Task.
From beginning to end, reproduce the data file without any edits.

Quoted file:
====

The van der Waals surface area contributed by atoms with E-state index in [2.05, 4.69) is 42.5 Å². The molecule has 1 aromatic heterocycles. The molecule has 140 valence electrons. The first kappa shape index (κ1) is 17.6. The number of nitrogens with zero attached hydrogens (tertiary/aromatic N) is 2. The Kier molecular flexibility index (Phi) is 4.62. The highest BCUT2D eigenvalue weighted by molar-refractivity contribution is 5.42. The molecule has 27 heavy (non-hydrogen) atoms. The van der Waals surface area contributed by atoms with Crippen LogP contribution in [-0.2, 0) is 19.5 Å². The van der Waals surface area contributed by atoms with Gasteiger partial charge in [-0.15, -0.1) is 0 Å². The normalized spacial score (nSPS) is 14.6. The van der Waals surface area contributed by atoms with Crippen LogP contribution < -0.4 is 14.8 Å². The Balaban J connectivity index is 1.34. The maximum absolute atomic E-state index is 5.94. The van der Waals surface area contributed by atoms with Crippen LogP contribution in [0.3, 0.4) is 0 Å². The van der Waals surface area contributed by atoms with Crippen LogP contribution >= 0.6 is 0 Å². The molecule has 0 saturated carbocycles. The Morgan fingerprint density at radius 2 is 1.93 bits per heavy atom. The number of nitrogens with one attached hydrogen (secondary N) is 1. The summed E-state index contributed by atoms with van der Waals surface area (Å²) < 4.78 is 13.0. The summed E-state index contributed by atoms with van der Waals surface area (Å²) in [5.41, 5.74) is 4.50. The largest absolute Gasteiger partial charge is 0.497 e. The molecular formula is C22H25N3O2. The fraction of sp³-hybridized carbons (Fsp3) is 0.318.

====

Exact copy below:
The van der Waals surface area contributed by atoms with E-state index in [2.05, 4.69) is 42.5 Å². The molecule has 1 aromatic heterocycles. The molecule has 140 valence electrons. The first kappa shape index (κ1) is 17.6. The number of nitrogens with zero attached hydrogens (tertiary/aromatic N) is 2. The Kier molecular flexibility index (Phi) is 4.62. The highest BCUT2D eigenvalue weighted by molar-refractivity contribution is 5.42. The molecule has 27 heavy (non-hydrogen) atoms. The van der Waals surface area contributed by atoms with Crippen LogP contribution in [-0.2, 0) is 19.5 Å². The van der Waals surface area contributed by atoms with Gasteiger partial charge in [-0.15, -0.1) is 0 Å². The normalized spacial score (nSPS) is 14.6. The van der Waals surface area contributed by atoms with Crippen LogP contribution < -0.4 is 14.8 Å². The Balaban J connectivity index is 1.34. The maximum absolute atomic E-state index is 5.94. The van der Waals surface area contributed by atoms with Crippen LogP contribution in [0.3, 0.4) is 0 Å². The van der Waals surface area contributed by atoms with Crippen LogP contribution >= 0.6 is 0 Å². The molecule has 0 saturated carbocycles. The Morgan fingerprint density at radius 2 is 1.93 bits per heavy atom. The number of nitrogens with one attached hydrogen (secondary N) is 1. The summed E-state index contributed by atoms with van der Waals surface area (Å²) < 4.78 is 13.0. The summed E-state index contributed by atoms with van der Waals surface area (Å²) in [5.41, 5.74) is 4.50. The largest absolute Gasteiger partial charge is 0.497 e. The molecular formula is C22H25N3O2. The fraction of sp³-hybridized carbons (Fsp3) is 0.318.